Director: Wong Jing
Screenplay: Wong Jing
Starring: Chow Yun-Fat, Andy Lau, Joey Wang, Charles Heung, Lung Fong, Cheung Man, Pau Hon-Lam, Chak Lam Yeung, Shing Fui-On, Ronald Wong
Country: Hong Kong
Running Time: 126 min
Year: 1989
BBFC Certificate: 18

Wong Jing’s God of Gamblers was a huge success in Hong Kong following its release in 1989. The clandestine nature of the subject matter (gambling is illegal in Hong Kong) might help explain its success, but it’s also likely to do with it pairing the then hugely popular Chow Yun-Fat with rising megastar Andy Lau. Whatever the reason for the film’s success, it led to a 25-year-long complex web of sequels and spin-offs that puts some of the recent Hollywood ‘extended universes’ to shame.

I loved what I’d seen of John Woo’s ‘heroic bloodshed’ films back when I was a teenager in the late 90s and, for whatever reason, had always equated God of Gamblers with those films, so it was on my watchlist back then. I never got around to it though, despite buying it on DVD at some point along the way (I have a terrible physical media buying habit that means my ‘to-watch’ pile is similar in size to Netflix’s entire streaming library – no exaggeration). So, when I heard 88 Films would be releasing the film on Blu-ray with their usual bells and whistles, I decided to finally scratch that itch.

God of Gamblers sees Yun-Fat play the titular character, otherwise known as Ko Chun, a man with an uncanny ability to always win at gambling. His reputation catches the attention of Tanaka, a wealthy Japanese gambler. Tanaka’s father had taken his life after being cheated out of his money during a high-stakes game with Chan Kam-sing (Pau Hon-Lam), the ‘Demon of Gamblers’, and Tanaka believes Chun is the only person who could help him get revenge.

Chun agrees to take the job but, before he makes much progress with the plan, he falls foul of a dangerous trap set for the neighbour of the wannabe gambler Little Knife (Andy Lau). Sent tumbling down a hill, Chun smashes his head on a rock and the resulting impact causes him to lose his memory and revert to having the mind of a child.

Worried that he might get in trouble for setting the trap and discouraged from dumping Chun by his girlfriend Jane (Joey Wang), Knife nurses Chun back to health. Noticing Chun had a large amount of money on his person though, he uses this to try and make some much-needed cash for himself through a gambling scam with a local gangster.

During this process, Knife discovers Chun’s innate skill/luck at gambling, so takes advantage of it for his own gains.

Meanwhile, Chun’s right-hand man Ko Yee (Lung Fong) uses his friend’s absence to plot to come out of the God of Gambler’s shadow.

Well, God of Gamblers wasn’t quite what I expected. As mentioned, I hadn’t done my research and saw it as another heroic bloodshed movie or possibly a martial-arts-inspired action movie, with Yun-Fat using playing cards as weapons! Instead, I got what should have been expected from Wong Jing, a bit of a crazy mishmash of genres with a healthy dose of comedy.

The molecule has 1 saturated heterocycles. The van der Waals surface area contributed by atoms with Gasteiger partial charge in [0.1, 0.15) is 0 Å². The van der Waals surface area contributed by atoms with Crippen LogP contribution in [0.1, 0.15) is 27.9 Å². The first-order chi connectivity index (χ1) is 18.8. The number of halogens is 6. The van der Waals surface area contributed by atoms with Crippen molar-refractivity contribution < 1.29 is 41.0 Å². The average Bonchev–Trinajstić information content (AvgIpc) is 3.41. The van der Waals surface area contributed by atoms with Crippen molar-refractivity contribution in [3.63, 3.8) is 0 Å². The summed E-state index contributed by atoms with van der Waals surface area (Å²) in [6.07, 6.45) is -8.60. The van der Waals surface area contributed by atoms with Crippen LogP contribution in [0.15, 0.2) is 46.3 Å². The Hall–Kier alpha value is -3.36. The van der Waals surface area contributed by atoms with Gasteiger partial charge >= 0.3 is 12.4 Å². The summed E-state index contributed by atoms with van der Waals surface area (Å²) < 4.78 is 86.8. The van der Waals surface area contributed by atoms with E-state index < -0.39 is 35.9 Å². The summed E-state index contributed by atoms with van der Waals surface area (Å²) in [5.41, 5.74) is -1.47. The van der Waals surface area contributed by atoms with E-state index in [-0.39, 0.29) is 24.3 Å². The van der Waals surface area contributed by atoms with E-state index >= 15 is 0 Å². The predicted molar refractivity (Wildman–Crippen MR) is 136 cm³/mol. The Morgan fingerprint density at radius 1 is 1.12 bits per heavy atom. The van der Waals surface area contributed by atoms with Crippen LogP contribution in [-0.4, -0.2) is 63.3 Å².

Wong Jing has long had a reputation as a knock-off merchant, churning out films that jump on whatever bandwagon is ‘trending’ at the time. Whilst this often results in some cheap and cheerful failures, he had an eye for what made entertaining cinema and could deliver the goods when he hit the right notes. God of Gamblers certainly struck a chord with its contemporary audiences and I’m pleased to say it’s one of the better films of his I’ve seen, even if it wasn’t what expected.

The film jumps between styles and tones with some humour, melodrama and action stirred into the crime movie plot. It doesn’t always make sense either, most notably with the nature of Chun’s supreme gambling ability switching between skill, intuition, martial arts (in a wonderful mahjong scene), luck, technology and even a bit of magic. You could call the film a mess, in this sense, as it doesn’t always follow its own logic, though I think the tonal shifts are well handled and part of its unique charm. The plot is always fully explained too, so whilst the film can feel all over the place, its wildly varied pieces all ultimately fit together.

Where it didn’t quite work for me though was the mid-section, when it turns into Rain Man meets Heart of Dragon. The old ‘blow to the head causing amnesia’ trope was popular back then, though Jing claims a film from the 60s, which in turn was a remake of a 40s Hollywood production, gave him the inspiration for the story here. I don’t have a problem with that concept but wasn’t a fan of how it regressed Chun’s mental state. It weighs the film down with sentimentality and lowbrow humour, typical for Wong Jing’s films, even if it brings out a few touching moments. Too much time is spent on this strand for my liking, leading to a bloated mid-section. Once the final third kicks into gear though and the story returns to what was set up at the start, with a few dark twists, it becomes much more gripping.

There aren’t a lot of action scenes but when they come they’re very good. There’s some hard-hitting fist and weapon fighting in the earlier portion of the film, a wonderful stunt showcase on bamboo scaffolding and a thrilling extended John Woo-style squib-heavy shootout in the final third.

The gambling scenes are very effective too. Jing adds a great deal of tension here, pacing things perfectly, making good use of reaction shots and adding some clever camera angles. The cinematography, in general, is very attractive, with some beautifully textured lighting and good use of colour.

The cast is key to the film’s success though. Chow Yun-Fat is one of the most beloved of Hong Kong stars, aided by his wholesome, down-to-Earth personal life, and was at the peak of his craft at the time (The Killer came out in the same year). He seems to be having a lot of fun here, shifting from his usual charismatic, super-cool persona to an emotionally unstable man-child. He’s also key to selling the more ridiculous aspects of the film and its shifts in tone and logic through his great charm. I must admit, I felt his portrayal of a mentally stunted amnesia sufferer was rather overplayed though. Hong Kong actors of that era are rarely subtle though, to be honest.